Tories make mockery of Mid-Pen process

By Joan Little - The Hamilton Spectator May 26, 2003

An irate Burlington council voted Tuesday to launch a judicial review of the province's handling of the Mid-Peninsula highway. An incensed Councillor John Taylor pointed to the May 7 first reading of Bill 25 in the legislature, "An act to enhance public transit and provide for a smart transportation system in Ontario." Like many of this government's bills, its name is deceitful, and it confirms the mockery of the Mid-Pen public process.

Introducing the bill, Transportation Minister Frank Klees lauded the protection of future infrastructure corridors from development, relieving congestion, and co-ordinating multi-system transit fare cards.

He neglected to mention it would eliminate environmental assessments for new freeways. Or that it would override local official plans and zoning without any recourse or appeal. Or deprive landowners of the right to sue the province for land devaluation or other impacts caused by new corridors. The minister would gain supreme power over new freeway alignments.

That contravenes the Environmental Bill of Rights, and is an affront to every Ontario citizen. It appears the game plan is to bulldoze this bill through the legislature before the election.

Premier Ernie Eves, unveiling his Progressive Conservative party's election platform, promised tax cuts, mortgage deductions, and education tax breaks for seniors. But "TRAP" would be a fitting acronym for "The Road Ahead Platform" because it creates problems and costs for municipalities and lacks environmental integrity.

 

TRAP's "Safeguarding the Natural Environment" policy lists highway needs, including "a mid-peninsula corridor linking the GTA with Niagara's border crossings, through Halton, Hamilton and the Niagara Peninsula." (The province's preferred route crosses the escarpment). TRAP also promotes a simplified environmental assessment (EA) process. Presto -- Bill 25!

TRAP also promises regulations for management of nutrient waste (manure), but Eves, in a March news release, stated small farms would be absolved from complying until 2008 at the earliest. Walkerton's source of water contamination was manure runoff from a small farm outside town during heavy rains.

TRAP's "A Fair Deal for Municipalities" policy is an insult to every municipal council. Acknowledging municipal revenues aren't flexible because most come from property taxes, it continues, "Your municipal and provincial taxes will only increase with your approval" (referendum).

Let's be frank! Municipalities are in dire financial straits, facing ever-rising expenses because of forced amalgamations, downloaded provincial programs and reduced provincial grants. (Only $65,000 is available for Burlington's 2003 operating budget). SuperBuild capital grants are project-specific, and funded one third each by the municipality, province and federal government. They are divvied up among competing communities, so are not assured.

TRAP would allow new taxes -- gas, hotel or motel room, or parking taxes -- to fund local projects (an arena, road repaving) if voters agree. Yeah, right! Responsible councils attempt to keep up with competing municipal needs. For example, if repaving is not done early enough, roads require reconstruction.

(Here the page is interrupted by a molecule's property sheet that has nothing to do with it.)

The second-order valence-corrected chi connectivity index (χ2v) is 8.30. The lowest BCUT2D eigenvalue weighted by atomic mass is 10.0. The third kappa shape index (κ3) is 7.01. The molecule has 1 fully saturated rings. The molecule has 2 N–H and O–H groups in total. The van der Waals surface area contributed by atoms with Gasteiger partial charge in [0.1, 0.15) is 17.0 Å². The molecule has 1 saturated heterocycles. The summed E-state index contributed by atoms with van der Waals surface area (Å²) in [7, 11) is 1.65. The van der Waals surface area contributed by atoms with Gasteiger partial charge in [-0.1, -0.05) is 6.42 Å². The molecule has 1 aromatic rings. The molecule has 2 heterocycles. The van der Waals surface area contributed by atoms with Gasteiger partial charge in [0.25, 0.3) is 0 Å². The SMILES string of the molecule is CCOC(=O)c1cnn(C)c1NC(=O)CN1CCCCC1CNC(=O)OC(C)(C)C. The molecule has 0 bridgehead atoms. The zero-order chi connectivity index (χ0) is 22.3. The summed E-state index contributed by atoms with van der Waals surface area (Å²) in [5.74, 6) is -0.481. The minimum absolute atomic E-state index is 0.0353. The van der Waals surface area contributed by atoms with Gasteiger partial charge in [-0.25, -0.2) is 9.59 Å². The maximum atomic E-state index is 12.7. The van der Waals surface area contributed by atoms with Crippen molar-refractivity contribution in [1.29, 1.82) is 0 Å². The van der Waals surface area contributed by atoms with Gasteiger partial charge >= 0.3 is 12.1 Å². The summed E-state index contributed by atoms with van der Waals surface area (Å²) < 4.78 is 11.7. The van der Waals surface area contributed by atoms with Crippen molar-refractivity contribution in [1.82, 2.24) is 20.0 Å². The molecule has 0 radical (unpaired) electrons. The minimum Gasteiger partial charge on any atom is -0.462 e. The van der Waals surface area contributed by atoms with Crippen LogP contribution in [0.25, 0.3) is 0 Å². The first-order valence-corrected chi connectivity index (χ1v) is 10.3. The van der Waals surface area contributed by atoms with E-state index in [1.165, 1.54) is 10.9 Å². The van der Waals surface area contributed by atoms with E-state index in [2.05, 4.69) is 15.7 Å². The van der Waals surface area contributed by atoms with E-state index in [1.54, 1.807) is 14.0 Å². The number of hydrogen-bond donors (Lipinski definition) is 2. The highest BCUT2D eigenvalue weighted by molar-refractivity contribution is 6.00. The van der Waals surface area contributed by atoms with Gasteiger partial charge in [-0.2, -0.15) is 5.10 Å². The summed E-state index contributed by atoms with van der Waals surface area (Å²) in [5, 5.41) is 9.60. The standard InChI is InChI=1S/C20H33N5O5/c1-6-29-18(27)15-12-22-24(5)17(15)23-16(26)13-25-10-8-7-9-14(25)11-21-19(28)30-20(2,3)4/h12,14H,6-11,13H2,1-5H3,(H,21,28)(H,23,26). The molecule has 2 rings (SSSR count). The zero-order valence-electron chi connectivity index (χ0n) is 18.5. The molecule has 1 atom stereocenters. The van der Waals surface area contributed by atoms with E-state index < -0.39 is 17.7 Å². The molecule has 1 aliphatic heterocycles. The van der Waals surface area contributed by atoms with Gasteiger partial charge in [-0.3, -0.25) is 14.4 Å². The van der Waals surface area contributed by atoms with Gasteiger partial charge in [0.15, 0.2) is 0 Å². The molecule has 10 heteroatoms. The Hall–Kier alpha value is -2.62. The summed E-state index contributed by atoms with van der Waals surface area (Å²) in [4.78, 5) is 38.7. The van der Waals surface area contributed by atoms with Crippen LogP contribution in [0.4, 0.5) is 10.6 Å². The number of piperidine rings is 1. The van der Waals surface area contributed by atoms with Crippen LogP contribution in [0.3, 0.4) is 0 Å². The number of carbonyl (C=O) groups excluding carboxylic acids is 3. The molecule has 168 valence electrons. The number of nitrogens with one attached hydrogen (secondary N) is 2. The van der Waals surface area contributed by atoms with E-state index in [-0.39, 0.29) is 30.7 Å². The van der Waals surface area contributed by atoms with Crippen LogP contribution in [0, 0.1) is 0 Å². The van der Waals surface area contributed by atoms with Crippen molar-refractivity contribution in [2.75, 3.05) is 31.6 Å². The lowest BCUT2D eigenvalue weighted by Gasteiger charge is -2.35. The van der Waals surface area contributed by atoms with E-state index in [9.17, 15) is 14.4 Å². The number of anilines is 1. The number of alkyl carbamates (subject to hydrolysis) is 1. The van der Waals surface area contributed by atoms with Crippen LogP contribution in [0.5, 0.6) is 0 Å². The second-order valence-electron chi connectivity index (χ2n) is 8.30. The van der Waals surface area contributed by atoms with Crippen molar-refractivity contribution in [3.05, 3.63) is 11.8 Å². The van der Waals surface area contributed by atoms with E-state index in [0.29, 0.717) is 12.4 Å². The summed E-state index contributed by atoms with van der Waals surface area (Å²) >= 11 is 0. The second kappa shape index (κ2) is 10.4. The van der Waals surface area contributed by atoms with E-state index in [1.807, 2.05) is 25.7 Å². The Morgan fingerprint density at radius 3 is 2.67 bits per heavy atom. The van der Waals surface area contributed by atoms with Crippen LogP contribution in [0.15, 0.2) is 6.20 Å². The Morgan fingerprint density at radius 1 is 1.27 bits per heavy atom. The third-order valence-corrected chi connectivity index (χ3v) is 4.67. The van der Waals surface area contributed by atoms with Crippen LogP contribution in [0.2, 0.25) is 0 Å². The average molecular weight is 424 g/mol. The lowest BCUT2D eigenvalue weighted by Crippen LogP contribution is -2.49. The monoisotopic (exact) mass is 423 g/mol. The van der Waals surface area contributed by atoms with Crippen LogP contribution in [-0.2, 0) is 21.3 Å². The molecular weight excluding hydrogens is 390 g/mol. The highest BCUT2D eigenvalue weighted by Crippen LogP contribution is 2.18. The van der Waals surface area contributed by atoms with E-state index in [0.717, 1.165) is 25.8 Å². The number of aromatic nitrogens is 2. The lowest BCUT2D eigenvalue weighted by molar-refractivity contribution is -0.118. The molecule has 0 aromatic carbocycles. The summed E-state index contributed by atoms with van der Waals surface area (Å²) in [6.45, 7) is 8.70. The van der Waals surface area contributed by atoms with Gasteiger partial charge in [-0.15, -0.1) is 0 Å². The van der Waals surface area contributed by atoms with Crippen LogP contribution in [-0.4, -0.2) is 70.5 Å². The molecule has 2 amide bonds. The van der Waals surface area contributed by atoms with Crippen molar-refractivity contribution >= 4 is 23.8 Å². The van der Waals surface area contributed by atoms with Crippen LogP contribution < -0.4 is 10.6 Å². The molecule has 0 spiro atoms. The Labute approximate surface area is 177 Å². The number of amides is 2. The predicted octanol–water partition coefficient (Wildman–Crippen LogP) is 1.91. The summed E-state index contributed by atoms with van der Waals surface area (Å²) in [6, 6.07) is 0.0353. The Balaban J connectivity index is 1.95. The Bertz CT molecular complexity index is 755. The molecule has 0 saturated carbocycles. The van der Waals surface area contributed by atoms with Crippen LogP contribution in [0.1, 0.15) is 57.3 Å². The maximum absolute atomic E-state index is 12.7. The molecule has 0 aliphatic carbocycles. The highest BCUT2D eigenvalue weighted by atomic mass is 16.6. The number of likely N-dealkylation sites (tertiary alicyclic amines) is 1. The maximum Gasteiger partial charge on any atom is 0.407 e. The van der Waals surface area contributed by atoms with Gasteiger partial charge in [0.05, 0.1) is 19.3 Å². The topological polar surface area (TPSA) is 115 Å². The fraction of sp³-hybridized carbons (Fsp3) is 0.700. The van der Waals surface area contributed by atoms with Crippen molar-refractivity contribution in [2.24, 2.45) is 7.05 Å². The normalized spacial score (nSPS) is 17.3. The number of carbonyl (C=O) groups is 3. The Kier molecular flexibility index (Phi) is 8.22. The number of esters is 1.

A livid Burlington Mayor Rob MacIsaac condemned this new "incomprehensible" intervention in the operation of municipalities proposed by the Eves government.

"They're always looking for bad guys, scapegoats, to divert attention from their own problems," he said. He asked, "Would a referendum also apply to increases in user fees" (recreation program fees, dog licences, etc)?

Halton Region began a $110 million, seven-year accelerated cast iron water main replacement program in 1997 (before Walkerton), expected to add about $42 per year to the average water bill. Burlington faced extra costs too, because when roads have to be dug up anyway, it makes sense to rebuild those in poor condition. Would a referendum have supported these increases? Post-Walkerton, taxpayers appreciate the region's foresight.

Municipal elections are held on a fixed date every third year. This year Burlington's will cost about $230,000. Adding a question on the ballot would cost little. But a non-election year referendum would cost almost as much as an election. Instead of meddling in municipal issues, the province might consider fixing provincial election dates.

TRAP also proposes an Ontario Municipal Services Quality Auditor review spending of large municipalities every year. What would that cost? (Municipalities already hire auditors.)

TRAP veers from the promised Eves' "kinder, gentler" track to Mike Harris' divisiveness and meanness, with so-called wedge issues. Welfare recipients, the homeless, teachers, unions -- all figure prominently in the platform.

A crankier Eves, more arrogant and confrontational today, did not apologize for the recent outrageous middle-finger gesture of MPP John O'Toole in the legislature.

Public confidence is not bolstered by the March Magna budget debacle and the May 13 revelation by an Opposition member, that a surprise order-in-council had been signed by two cabinet ministers the day before Magna, authorizing the government to spend $36 billion over six months.

And TRAP raises more concerns, as Burlington is finding out.

Former Burlington alderman and Halton councillor Joan Little is a freelance columnist. She does not identify with any political party. Her views are her own.

 

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